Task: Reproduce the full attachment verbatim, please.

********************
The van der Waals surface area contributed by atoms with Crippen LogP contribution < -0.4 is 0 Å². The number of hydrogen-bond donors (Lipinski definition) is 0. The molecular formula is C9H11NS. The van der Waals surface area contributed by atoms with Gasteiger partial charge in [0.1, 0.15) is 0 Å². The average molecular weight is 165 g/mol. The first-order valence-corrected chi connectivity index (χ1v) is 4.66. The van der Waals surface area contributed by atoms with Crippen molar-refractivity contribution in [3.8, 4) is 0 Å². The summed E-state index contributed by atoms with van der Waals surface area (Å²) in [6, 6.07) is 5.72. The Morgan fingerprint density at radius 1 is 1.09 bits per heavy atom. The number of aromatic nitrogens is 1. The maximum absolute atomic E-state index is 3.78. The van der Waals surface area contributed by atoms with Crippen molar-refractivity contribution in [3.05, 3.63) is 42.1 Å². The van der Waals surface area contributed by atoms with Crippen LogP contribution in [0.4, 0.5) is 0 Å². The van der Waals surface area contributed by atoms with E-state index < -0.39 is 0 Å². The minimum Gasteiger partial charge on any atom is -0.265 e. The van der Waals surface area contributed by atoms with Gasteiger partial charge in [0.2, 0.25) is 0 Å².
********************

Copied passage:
The van der Waals surface area contributed by atoms with Crippen LogP contribution < -0.4 is 0 Å². The number of hydrogen-bond donors (Lipinski definition) is 0. The molecular formula is C9H11NS. The van der Waals surface area contributed by atoms with Gasteiger partial charge in [0.1, 0.15) is 0 Å². The average molecular weight is 165 g/mol. The first-order valence-corrected chi connectivity index (χ1v) is 4.66. The van der Waals surface area contributed by atoms with Crippen molar-refractivity contribution in [3.8, 4) is 0 Å². The summed E-state index contributed by atoms with van der Waals surface area (Å²) in [6, 6.07) is 5.72. The Morgan fingerprint density at radius 1 is 1.09 bits per heavy atom. The number of aromatic nitrogens is 1. The maximum absolute atomic E-state index is 3.78. The van der Waals surface area contributed by atoms with Crippen molar-refractivity contribution in [3.05, 3.63) is 42.1 Å². The van der Waals surface area contributed by atoms with Crippen LogP contribution in [0.4, 0.5) is 0 Å². The van der Waals surface area contributed by atoms with E-state index < -0.39 is 0 Å². The minimum Gasteiger partial charge on any atom is -0.265 e. The van der Waals surface area contributed by atoms with Gasteiger partial charge in [0.2, 0.25) is 0 Å².